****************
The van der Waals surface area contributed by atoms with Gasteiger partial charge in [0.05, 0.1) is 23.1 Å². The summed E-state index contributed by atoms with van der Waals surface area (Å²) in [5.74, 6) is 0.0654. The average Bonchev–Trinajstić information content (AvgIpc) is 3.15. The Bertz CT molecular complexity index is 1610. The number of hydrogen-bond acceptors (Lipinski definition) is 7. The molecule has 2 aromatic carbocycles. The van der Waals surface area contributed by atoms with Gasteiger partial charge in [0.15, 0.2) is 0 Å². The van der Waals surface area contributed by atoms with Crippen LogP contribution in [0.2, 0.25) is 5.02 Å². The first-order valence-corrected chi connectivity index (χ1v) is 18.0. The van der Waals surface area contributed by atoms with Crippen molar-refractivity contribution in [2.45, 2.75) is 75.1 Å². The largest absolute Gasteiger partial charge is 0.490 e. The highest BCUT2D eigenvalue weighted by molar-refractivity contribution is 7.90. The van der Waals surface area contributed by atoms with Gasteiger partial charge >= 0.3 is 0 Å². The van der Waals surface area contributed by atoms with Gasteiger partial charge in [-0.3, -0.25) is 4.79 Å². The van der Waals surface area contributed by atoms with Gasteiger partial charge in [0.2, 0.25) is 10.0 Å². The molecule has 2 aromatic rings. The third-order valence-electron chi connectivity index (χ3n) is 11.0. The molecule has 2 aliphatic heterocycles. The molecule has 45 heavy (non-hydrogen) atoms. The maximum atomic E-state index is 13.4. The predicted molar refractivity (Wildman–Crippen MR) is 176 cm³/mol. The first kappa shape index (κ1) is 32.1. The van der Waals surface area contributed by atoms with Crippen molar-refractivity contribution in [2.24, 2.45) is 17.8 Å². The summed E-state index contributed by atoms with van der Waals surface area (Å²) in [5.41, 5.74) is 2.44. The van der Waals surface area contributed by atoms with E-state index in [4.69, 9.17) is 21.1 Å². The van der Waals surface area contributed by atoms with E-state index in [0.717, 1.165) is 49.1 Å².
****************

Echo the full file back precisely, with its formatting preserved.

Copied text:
The van der Waals surface area contributed by atoms with Gasteiger partial charge in [0.05, 0.1) is 23.1 Å². The summed E-state index contributed by atoms with van der Waals surface area (Å²) in [5.74, 6) is 0.0654. The average Bonchev–Trinajstić information content (AvgIpc) is 3.15. The Bertz CT molecular complexity index is 1610. The number of hydrogen-bond acceptors (Lipinski definition) is 7. The molecule has 2 aromatic carbocycles. The van der Waals surface area contributed by atoms with Gasteiger partial charge in [0.15, 0.2) is 0 Å². The van der Waals surface area contributed by atoms with Crippen LogP contribution in [0.2, 0.25) is 5.02 Å². The first-order valence-corrected chi connectivity index (χ1v) is 18.0. The van der Waals surface area contributed by atoms with Crippen molar-refractivity contribution in [2.45, 2.75) is 75.1 Å². The largest absolute Gasteiger partial charge is 0.490 e. The highest BCUT2D eigenvalue weighted by molar-refractivity contribution is 7.90. The van der Waals surface area contributed by atoms with Gasteiger partial charge >= 0.3 is 0 Å². The van der Waals surface area contributed by atoms with Gasteiger partial charge in [-0.3, -0.25) is 4.79 Å². The van der Waals surface area contributed by atoms with Gasteiger partial charge in [0.2, 0.25) is 10.0 Å². The molecule has 2 aromatic rings. The third-order valence-electron chi connectivity index (χ3n) is 11.0. The molecule has 2 aliphatic heterocycles. The molecule has 45 heavy (non-hydrogen) atoms. The maximum atomic E-state index is 13.4. The predicted molar refractivity (Wildman–Crippen MR) is 176 cm³/mol. The first kappa shape index (κ1) is 32.1. The van der Waals surface area contributed by atoms with Crippen molar-refractivity contribution in [2.24, 2.45) is 17.8 Å². The summed E-state index contributed by atoms with van der Waals surface area (Å²) in [5.41, 5.74) is 2.44. The van der Waals surface area contributed by atoms with E-state index in [4.69, 9.17) is 21.1 Å². The van der Waals surface area contributed by atoms with E-state index in [0.717, 1.165) is 49.1 Å².